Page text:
Date Published: May 01, 2016
Publisher: International Union of Crystallography
Author(s): Carina M. C. Lobley, James Sandy, Juan Sanchez-Weatherby, Marco Mazzorana, Tobias Krojer, Radosław P. Nowak, Thomas L. Sorensen.
A generic protocol for investigating crystal dehydration is presented and tested with a set of protein crystal systems using the HC1b high-precision crystal humidifier/dehumidifier.
The process of obtaining X-ray diffraction-quality protein crystals can be fraught with difficulties. Large quantities of pure protein must be obtained and crystallization conditions must be determined through an empirical process (see McPherson, 1999 ▸ and references therein). Typically, any crystal obtained will then be removed from the mother liquor in which it was grown, exposed to a cryoprotectant and flash-cooled in liquid nitrogen (Garman & Schneider, 1997 ▸). These challenges navigated, the protein crystal is exposed to X-rays, usually using the intense X-ray beams available at a synchrotron source. Ideally, this process will result in the collection of useful diffraction data and the protein structure can be solved. More often the crystals will diffract X-rays weakly, with high mosaicity or anisotropy, or worse, not at all. In these cases it is not possible to collect a suitable X-ray diffraction data set.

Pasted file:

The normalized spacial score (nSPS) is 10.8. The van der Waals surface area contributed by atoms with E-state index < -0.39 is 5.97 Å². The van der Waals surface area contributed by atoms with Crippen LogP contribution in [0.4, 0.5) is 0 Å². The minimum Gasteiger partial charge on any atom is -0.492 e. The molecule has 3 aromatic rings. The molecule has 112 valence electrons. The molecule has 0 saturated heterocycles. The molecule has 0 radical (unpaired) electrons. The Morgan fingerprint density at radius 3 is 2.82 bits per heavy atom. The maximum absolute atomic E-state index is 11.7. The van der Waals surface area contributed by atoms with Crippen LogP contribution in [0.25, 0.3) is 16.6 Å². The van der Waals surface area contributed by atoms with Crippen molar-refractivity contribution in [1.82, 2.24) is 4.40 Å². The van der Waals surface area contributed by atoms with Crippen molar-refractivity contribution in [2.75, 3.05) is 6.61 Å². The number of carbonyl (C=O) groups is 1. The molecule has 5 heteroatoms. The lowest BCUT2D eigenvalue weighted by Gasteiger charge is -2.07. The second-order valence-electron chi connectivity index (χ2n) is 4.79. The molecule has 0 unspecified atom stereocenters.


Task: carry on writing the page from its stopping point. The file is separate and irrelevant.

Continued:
Nine crystal systems have been investigated using a generic dehydration protocol to assess the changes induced by crystal dehydration. The initial crystal characterization, which is the first step in the generic protocol, was an efficient analysis of the crystal. Data were collected at 295 K, with crystals cooled to 100 K using standard cryoprotection, with naked crystals cooled to 100 K and with crystals following a one-step dehydration to a RH of 91% and cooled to 100 K. The data presented above (§3.2) provide an evidence base for testing crystals in a number of ways prior to discarding them in favour of finding a new crystal type. Firstly, they support the collection of 295 K data from all crystals. In seven of the eight indexable examples presented, the mosaicity of the crystals was lower at 295 K than after manipulation and cryocooling. Secondly, they provide a test set of samples for which the flash-cooling of a naked crystal without dehydration was sufficient to prevent the formation of crystalline ice in the sample and was therefore a suitable alternative to chemical cryoprotection, as observed in Pellegrini et al. (2011 ▸). Thirdly, we demonstrate that cryocooling the crystal in the presence of an appropriate cryoprotectant causes a thermal contraction of the crystal in seven of the eight indexable systems. Additionally, in every case presented flash-cooling the naked crystal in the absence of dehydration caused a contraction of the unit cell.